What’s up over at the LA Litscape.com calendar? The thing’s been dwindling steadily in past months and now there’s nary a single event in sight. Are our intrepid editors too busy to update the salivating masses or (gasp!) is there a dearth in real, live literary events on the horizon?
Waaay back in Feb/07, why, you couldn’t catch your breath for the bookworminess in our fair burg. Now? Eep!
Today’s LA Times featured a great cover piece by staff writer, Pauline O’Connor, about Antioch’s very own Wendy Ortiz and David Ulin. It’s true, dammit. People do read in LA…books, I mean…novels, I mean.
They do. Just not in their cars where we can see them.
And, in case you missed my thousand-and-one plugs attempting to draw you out, people also read aloud in LA. Our little 826LA inauguration got a mention too. Yep, it’s a small literary town but a good one.
Nice one ladies (and David, of course). Happy anniversary.
Hi all. Just a note to let you know that I’ve been invited to read at the inaugural event for 826LA’s new Echo Park location. It’ll be low-key affair with a few cocktails beforehand. For those of you know aren’t familiar with 826LA, it’s the non-profit group founded by Dave Eggers (of McSweeney’s publishing and “A Heartbreaking Work of Staggering Genius” fame) that helps kids with their reading and writing skills. More at the link below.
You might call this an invitation but I’m not one to invite my friends to a couple of hours of potentially painful readings so, if you enjoy that sort of thing or if you’re really desperate to hear what I’ve been working on for two years, stop on by. I’ll be reading the opening from The Novel.
Here’s the info:
Thursday, October 4. Merrymaking at 7:30pm. Readings at 8:00pm. 826LA East 1714 Sunset Blvd. Los Angeles, CA 90026 310.305.8418 firstname.lastname@example.org www.826la.org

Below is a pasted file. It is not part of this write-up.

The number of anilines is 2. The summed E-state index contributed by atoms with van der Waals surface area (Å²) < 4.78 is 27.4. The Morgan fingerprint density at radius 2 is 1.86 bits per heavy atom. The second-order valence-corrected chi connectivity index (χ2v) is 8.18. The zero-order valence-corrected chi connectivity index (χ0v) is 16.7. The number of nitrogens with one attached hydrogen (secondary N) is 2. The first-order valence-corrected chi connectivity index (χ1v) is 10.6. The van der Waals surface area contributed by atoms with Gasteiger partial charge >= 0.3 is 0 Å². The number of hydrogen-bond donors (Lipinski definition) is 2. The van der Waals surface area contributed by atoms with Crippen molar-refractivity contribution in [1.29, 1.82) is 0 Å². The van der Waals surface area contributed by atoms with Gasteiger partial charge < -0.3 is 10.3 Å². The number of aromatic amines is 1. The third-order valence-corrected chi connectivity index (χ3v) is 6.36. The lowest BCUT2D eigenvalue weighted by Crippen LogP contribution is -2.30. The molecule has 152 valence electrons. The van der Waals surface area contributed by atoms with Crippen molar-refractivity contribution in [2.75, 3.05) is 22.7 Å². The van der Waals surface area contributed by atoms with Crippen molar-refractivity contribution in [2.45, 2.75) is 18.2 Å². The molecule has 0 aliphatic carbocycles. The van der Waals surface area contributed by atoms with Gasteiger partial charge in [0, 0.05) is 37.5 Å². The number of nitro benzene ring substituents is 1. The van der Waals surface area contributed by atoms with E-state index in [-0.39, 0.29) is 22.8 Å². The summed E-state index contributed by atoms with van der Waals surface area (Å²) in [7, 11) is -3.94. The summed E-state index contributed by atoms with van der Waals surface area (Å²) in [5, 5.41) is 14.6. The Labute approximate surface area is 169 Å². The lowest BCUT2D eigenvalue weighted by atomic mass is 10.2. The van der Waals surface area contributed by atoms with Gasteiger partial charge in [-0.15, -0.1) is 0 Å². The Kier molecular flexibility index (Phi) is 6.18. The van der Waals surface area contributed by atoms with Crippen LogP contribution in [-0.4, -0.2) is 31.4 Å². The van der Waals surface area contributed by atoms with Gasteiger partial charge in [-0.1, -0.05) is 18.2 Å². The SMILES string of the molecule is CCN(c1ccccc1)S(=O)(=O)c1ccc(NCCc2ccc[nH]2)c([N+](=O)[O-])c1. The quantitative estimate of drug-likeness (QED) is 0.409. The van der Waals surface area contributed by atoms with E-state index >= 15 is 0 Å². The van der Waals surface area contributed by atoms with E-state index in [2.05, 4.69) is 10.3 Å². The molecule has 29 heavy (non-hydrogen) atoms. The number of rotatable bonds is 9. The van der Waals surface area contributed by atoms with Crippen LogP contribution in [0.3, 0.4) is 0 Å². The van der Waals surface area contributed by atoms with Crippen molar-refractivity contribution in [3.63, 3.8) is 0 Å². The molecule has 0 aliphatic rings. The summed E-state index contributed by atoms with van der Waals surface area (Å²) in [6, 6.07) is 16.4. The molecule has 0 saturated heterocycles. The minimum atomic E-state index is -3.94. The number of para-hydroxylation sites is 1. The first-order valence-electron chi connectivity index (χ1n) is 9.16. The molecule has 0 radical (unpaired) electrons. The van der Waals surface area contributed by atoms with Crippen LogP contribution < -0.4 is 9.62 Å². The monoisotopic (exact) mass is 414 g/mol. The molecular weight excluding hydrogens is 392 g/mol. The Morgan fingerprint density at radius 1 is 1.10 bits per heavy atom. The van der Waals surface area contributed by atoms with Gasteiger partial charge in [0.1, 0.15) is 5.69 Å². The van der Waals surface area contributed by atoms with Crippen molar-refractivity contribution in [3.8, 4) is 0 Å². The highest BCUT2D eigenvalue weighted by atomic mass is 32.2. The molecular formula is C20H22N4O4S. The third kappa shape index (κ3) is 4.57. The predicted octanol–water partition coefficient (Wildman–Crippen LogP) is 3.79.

Got an hour per week to save this country? Help a kid with their reading and writing skills.
Here’s an appeal from our friends over at 826LA (and soon to be, 826LA East):
Hi there, friend of 826LA!
The fall season is, ahem, falling upon us, and as fall seasons go, this one is bringing in an abundant number of eager young faces to our space in Venice. We have students coming in to drop-in tutoring, students attending exciting new workshops, like Spotlight On FEAR, and If I Were King or Queen, and classes coming in for the ever-heart-pounding Storytelling and Bookmaking field trips, as well as in-school projects.
Old friend or new, we have many many opportunities for volunteers to help us out! We especially need people to come in to tutor at drop-in, Monday through Thursday, 2:30-5:30 pm. We’re extremely flexible: come in any day, any week, for any amount of time. It’s an exciting time for our drop-in program; newly painted walls, a new table, some new chairs, a new calendar for our in-house student writing publications, Dogtown Books, and most of all, plenty of kids–old and new–who could use your help in writing that wild story about rainbows or annoying siblings or monsters. Or ice cream. Or monsters made out of ice cream. You get the idea.
826LA is a non-profit organization dedicated to supporting students ages 6 to 18 with their creative and expository writing skills, and to helping teachers inspire their students to write. Our services are structured around the understanding that great leaps in learning can happen with one-on-one attention and that strong writing skills are fundamental to future success.
So I took a jaunt up to WeHo the other day for a change of writing venue. You see, I’m a bit of a library whore (no, not that kind, the kind who visits libraries as one of her top sightseeing stops when in a new city). I was looking for a new spot to spur on the novel’s muse.
Here’s what I found:
Behold, the West Hollywood literary core, the nerve-centre of culture, the thinking person’s refuge. The place looked like a grade school forgotten since 1976. Dirty windows. Sloppy signs taped to walls. Bruised furniture and fixtures.
The upside is that the tiny place was busy. People filled the archaic PC stations (even the ones marked “out of order”), others trolled the stacks, and there appeared to be ample staff for all.
I can’t help but notice the utter lack of upkeep for what should be a community centre and bank of knowledge. West Hollywood spends on cultural events, transportation infrastructure, and city beautification. I hope, like my beloved City of Santa Monica, there are plans for restoration and expansion of this classic structure so the West Hollywood will have a library to match its formidable cultural presence.